In our previous blog, we discussed the exciting new technology of neuromarketing. Neuromarketing, also known as neuroscience marketing, combines electric signals off the skin, biometrics, eye tracking, and facial coding to capture reactions to materials in real time. Each technique on its own is only slightly helpful, but combined create a holistic picture of how someone responds. We can now quantitatively gauge attention, sentiment, and emotions.
If you’re like me, you wanted to run off to the nearest vendor and start doing neuromarketing work on your next project. But the reality is that neuromarketing is more sparkle in 2018 than an accurate marketing tool. Two things prevent neuromarketing from becoming a staple rather than a fad: 1) Evidence 2) Fit.
Evidence, or lack thereof
We would like to believe that we truly understand the brain and that an MRI is like reading a map with no bias, but the truth is, we still don’t know much about how the brain works. Lack of confidence in the science as well as secrecy has hindered neuromarketing from taking hold. The science behind neuromarketing has remained mostly corporate and proprietary rather than academically reviewed and agreed upon. Only recently have we begun to see articles like Temple University’s that created an unbiased study reviewed by peers. The 2015 study found that when comparing inputs from neuromarketing techniques and traditional surveys, only an MRI was significantly more predictive than traditional surveys. (https://www.forbes.com/sites/rogerdooley/2015/02/24/neuromarketing-temple/#40b4191de945) Studies continue to look at the validity of neuromarketing. Now, this doesn’t discredit all the firms that specialize in neuromarketing. Neuromarketing still offers insight, but is not the magic bullet that we were all hoping for.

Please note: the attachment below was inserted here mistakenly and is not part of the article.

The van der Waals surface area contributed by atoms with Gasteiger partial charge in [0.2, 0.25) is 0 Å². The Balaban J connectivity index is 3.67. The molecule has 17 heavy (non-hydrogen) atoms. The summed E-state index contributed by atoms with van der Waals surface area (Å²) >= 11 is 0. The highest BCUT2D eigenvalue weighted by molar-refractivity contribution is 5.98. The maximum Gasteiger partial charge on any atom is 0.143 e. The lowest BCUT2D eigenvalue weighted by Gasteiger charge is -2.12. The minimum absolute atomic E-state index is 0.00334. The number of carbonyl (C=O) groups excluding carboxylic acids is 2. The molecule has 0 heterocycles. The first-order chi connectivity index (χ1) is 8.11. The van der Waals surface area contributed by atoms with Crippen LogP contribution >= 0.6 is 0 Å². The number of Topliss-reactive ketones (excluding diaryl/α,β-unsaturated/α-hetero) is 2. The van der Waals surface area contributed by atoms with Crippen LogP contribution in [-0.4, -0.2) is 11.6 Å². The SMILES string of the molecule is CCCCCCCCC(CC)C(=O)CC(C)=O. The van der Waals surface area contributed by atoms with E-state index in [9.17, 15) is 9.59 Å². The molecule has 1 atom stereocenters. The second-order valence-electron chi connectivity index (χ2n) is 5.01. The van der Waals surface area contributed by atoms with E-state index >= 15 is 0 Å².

The most important reason neuromarketing hasn’t moved beyond a fad in the past 10 years is fit. Does neuromarketing make sense for your marketing question? Or can you answer the same question with a quantitative survey for a fraction of the cost? Neuromarketing is expensive and equipment heavy, despite continual effort of neuromarketing companies to push down costs. What’s free in the neuromarketing world, like Brown’s free webcam eye tracking, Webgazers, lacks accuracy. But it’s easy to look past the price tag for the excitement of novel research. Like every trend, it’s easy to get into the “me too” mentality. But is that really the research objective you are trying to solve for? Answering the research questions with well-structured research and hypotheses will get you more bang for your buck than the glitz and glamour of the newest methodology.
While neuromarketing begins to tackle our problems with self-reporting, for many it’s not cost-effective or well-established enough to solve the problem in 2018. But this shiny new technology is here to stay and maybe by 2025, with reduced costs and greater research, we can begin to answer research questions we never thought were possible.